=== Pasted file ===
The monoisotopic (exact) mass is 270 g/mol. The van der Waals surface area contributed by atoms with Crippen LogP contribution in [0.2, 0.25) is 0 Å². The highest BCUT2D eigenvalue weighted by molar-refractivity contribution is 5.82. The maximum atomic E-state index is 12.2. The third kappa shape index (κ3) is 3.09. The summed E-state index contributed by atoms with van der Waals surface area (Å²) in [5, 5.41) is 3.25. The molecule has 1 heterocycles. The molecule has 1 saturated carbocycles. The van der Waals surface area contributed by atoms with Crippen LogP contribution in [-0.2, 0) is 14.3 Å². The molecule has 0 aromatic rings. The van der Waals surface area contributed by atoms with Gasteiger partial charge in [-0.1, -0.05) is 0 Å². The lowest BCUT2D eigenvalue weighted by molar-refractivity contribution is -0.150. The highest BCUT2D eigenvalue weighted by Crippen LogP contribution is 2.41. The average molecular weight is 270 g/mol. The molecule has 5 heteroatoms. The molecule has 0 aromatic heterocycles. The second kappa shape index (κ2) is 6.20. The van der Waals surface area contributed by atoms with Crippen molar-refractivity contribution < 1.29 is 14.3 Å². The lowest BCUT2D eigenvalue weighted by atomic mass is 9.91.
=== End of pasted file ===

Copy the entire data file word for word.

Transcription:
The monoisotopic (exact) mass is 270 g/mol. The van der Waals surface area contributed by atoms with Crippen LogP contribution in [0.2, 0.25) is 0 Å². The highest BCUT2D eigenvalue weighted by molar-refractivity contribution is 5.82. The maximum atomic E-state index is 12.2. The third kappa shape index (κ3) is 3.09. The summed E-state index contributed by atoms with van der Waals surface area (Å²) in [5, 5.41) is 3.25. The molecule has 1 heterocycles. The molecule has 1 saturated carbocycles. The van der Waals surface area contributed by atoms with Crippen LogP contribution in [-0.2, 0) is 14.3 Å². The molecule has 0 aromatic rings. The van der Waals surface area contributed by atoms with Gasteiger partial charge in [-0.1, -0.05) is 0 Å². The lowest BCUT2D eigenvalue weighted by molar-refractivity contribution is -0.150. The highest BCUT2D eigenvalue weighted by Crippen LogP contribution is 2.41. The average molecular weight is 270 g/mol. The molecule has 5 heteroatoms. The molecule has 0 aromatic heterocycles. The second kappa shape index (κ2) is 6.20. The van der Waals surface area contributed by atoms with Crippen molar-refractivity contribution < 1.29 is 14.3 Å². The lowest BCUT2D eigenvalue weighted by atomic mass is 9.91.